I have not received compensation in any way for the video or this blog post. I put this up because I could not find any post or video about this model of cabin tent. Plus I want to provide useful information for those considering buying one.
I purchased two of the Bass Pro Eclipse 6 person cabin tents for a couple of reasons. One, Camp Down the Rabbit Hole could offer quarters for housing one or two individuals for our alliance of like minds for camping. Two, to be prepared with temporary quarters in the event our home was damaged in a natural disaster or we had evacuated for any reason.
The tent is constructed with 190T polyester with a 600mm PU coating. It has a bathtub style floor made with 120gm polyethylene. There are two triangle mosquito net ventilation panels in the roof. Four mosquito net windows with zip up privacy shades including the door. The door has a double zipper and is roomy enough to walk through wearing your load bearing equipment. There is also a port on the door side for electric power.
The footprint is 9′ x 10′. The propaganda states that the floor plan is big enough to house to queen size beds and 6 persons. When I’m in the tent it seems to me that it is more suitable for one or two adults, one maybe two camp chairs, a roll top camp table, some personal gear and a portable heater or air conditioner. Not much else. This would depend on how everything was organized.
I made a few modifications to make it more usable. Two fabric plenums were added for interior or exterior air conditioning or heating. Vinyl panels were added using Velcro to quickly and easily attach or remove them. The window coverings allow the privacy panels to be lowered providing a way to see outside and keep the heated or air conditioned air inside. The triangle roof panels were also covered with the clear vinyl so they would seal up the tent yet allow light to pass though.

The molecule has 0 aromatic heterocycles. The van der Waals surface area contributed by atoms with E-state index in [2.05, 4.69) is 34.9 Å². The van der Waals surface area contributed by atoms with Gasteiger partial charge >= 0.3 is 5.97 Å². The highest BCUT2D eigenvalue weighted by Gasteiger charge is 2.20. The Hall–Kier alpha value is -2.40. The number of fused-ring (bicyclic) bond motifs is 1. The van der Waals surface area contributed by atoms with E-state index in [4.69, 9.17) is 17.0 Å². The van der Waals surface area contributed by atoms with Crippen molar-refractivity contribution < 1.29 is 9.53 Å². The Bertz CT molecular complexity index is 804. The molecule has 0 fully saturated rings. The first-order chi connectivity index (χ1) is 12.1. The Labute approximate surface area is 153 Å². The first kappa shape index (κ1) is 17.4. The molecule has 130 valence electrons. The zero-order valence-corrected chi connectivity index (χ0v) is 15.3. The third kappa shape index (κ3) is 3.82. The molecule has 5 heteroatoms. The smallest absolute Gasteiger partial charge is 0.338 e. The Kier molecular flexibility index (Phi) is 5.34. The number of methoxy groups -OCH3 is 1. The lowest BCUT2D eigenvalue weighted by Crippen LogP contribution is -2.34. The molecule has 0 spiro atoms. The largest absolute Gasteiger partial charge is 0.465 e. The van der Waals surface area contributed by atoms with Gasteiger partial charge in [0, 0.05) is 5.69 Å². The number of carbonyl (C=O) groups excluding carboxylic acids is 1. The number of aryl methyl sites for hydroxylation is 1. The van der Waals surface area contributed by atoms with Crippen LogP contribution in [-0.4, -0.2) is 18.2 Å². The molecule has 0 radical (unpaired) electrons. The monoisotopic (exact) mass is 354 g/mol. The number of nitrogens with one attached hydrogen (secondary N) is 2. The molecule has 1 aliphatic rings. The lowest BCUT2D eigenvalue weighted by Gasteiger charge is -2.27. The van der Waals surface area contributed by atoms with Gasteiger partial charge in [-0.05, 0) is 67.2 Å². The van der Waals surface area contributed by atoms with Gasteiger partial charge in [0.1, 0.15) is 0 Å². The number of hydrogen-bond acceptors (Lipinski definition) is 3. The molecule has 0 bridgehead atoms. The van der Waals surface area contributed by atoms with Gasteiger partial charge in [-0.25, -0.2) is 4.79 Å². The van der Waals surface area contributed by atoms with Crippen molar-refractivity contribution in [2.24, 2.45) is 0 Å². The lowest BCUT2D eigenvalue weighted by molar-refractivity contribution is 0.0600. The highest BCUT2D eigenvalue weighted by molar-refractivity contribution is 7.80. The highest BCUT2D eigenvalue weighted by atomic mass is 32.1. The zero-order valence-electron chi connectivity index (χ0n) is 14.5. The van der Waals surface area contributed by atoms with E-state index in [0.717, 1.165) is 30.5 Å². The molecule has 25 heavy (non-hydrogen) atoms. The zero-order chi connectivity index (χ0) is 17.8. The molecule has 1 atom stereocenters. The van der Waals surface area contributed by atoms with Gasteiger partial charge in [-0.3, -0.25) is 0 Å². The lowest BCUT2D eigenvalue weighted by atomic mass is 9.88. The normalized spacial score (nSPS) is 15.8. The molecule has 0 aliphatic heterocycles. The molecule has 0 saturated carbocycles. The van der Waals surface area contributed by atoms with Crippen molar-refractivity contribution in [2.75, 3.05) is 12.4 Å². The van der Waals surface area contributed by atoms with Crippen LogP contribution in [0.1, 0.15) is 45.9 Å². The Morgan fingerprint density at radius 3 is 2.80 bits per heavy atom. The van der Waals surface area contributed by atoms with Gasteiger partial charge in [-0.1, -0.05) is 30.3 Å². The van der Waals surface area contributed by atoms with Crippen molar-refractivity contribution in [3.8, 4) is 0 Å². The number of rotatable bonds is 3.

The tent is set up using four metal and two fiberglass shock corded poles. The fiberglass poles are used on the roof to give it strong arch support. While the metal poles support the fiberglass roof poles and sides of the tent at each corner with a plastic elbow. Each corner elbow is marked with a 140° mark. This is where the metal poles go. The other end is too small for them and where the fiberglass poles attach. The fiberglass poles cross at the top and are tied in at the center. When putting the poles in place there is a metal pin attached at the corners that goes into the end of the pole.
The rainfly has a quick release buckle at each corner that adjust the tension of the fly. There is also a pole that attaches to the rainfly over the door to maintain it’s shape and to offer an awning like structure. The floor outline requires 6 stakes, the rainfly needs 7. The rainfly must be used for stability. It has all the attachment points and guy lines. It takes about 15-20 minutes of uninterrupted time for one person to set the tent up. Also of note is that the only place there is seam tape is the rainfly. None of the seams on the tent body are seam taped. I’ve only experienced mild rain and cannot tell how it performs in a heavy storm.
This video has mostly the same information and footage of the set up. If you have experience with this tent or have questions post them here. -13